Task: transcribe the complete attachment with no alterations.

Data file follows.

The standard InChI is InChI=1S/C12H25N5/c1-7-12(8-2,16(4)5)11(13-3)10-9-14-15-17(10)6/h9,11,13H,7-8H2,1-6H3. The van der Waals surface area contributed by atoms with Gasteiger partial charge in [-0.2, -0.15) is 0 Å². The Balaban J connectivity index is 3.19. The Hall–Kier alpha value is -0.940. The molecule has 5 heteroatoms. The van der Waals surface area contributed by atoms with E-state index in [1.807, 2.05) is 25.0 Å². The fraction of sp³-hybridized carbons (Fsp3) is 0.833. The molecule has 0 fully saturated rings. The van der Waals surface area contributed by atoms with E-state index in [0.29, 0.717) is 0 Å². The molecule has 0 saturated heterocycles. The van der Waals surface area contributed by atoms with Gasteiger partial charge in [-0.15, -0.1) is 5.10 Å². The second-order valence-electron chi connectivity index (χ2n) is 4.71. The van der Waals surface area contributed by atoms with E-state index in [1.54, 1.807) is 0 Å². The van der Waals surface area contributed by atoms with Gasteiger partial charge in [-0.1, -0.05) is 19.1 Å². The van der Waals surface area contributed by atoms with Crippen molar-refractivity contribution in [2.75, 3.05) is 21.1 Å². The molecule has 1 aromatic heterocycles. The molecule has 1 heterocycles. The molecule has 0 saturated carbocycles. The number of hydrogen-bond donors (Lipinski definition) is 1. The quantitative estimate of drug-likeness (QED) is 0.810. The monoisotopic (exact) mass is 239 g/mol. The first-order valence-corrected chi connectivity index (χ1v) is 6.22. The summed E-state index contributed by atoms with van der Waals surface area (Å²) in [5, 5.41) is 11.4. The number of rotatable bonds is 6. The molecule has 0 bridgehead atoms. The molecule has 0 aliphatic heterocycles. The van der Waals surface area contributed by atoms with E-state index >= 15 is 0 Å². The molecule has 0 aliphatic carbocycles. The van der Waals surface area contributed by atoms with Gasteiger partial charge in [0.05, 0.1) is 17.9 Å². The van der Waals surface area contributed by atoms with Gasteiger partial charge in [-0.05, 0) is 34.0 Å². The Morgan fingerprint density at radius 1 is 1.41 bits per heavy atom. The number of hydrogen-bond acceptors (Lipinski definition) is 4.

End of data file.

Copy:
The standard InChI is InChI=1S/C12H25N5/c1-7-12(8-2,16(4)5)11(13-3)10-9-14-15-17(10)6/h9,11,13H,7-8H2,1-6H3. The van der Waals surface area contributed by atoms with Gasteiger partial charge in [-0.2, -0.15) is 0 Å². The Balaban J connectivity index is 3.19. The Hall–Kier alpha value is -0.940. The molecule has 5 heteroatoms. The van der Waals surface area contributed by atoms with E-state index in [1.807, 2.05) is 25.0 Å². The fraction of sp³-hybridized carbons (Fsp3) is 0.833. The molecule has 0 fully saturated rings. The van der Waals surface area contributed by atoms with E-state index in [0.29, 0.717) is 0 Å². The molecule has 0 saturated heterocycles. The van der Waals surface area contributed by atoms with Gasteiger partial charge in [-0.15, -0.1) is 5.10 Å². The second-order valence-electron chi connectivity index (χ2n) is 4.71. The van der Waals surface area contributed by atoms with E-state index in [1.54, 1.807) is 0 Å². The van der Waals surface area contributed by atoms with Gasteiger partial charge in [-0.1, -0.05) is 19.1 Å². The van der Waals surface area contributed by atoms with Crippen molar-refractivity contribution in [2.75, 3.05) is 21.1 Å². The molecule has 1 aromatic heterocycles. The molecule has 1 heterocycles. The molecule has 0 saturated carbocycles. The number of hydrogen-bond donors (Lipinski definition) is 1. The quantitative estimate of drug-likeness (QED) is 0.810. The monoisotopic (exact) mass is 239 g/mol. The first-order valence-corrected chi connectivity index (χ1v) is 6.22. The summed E-state index contributed by atoms with van der Waals surface area (Å²) in [5, 5.41) is 11.4. The number of rotatable bonds is 6. The molecule has 0 bridgehead atoms. The molecule has 0 aliphatic heterocycles. The van der Waals surface area contributed by atoms with E-state index >= 15 is 0 Å². The molecule has 0 aliphatic carbocycles. The van der Waals surface area contributed by atoms with Gasteiger partial charge in [0.05, 0.1) is 17.9 Å². The van der Waals surface area contributed by atoms with Gasteiger partial charge in [-0.05, 0) is 34.0 Å². The Morgan fingerprint density at radius 1 is 1.41 bits per heavy atom. The number of hydrogen-bond acceptors (Lipinski definition) is 4.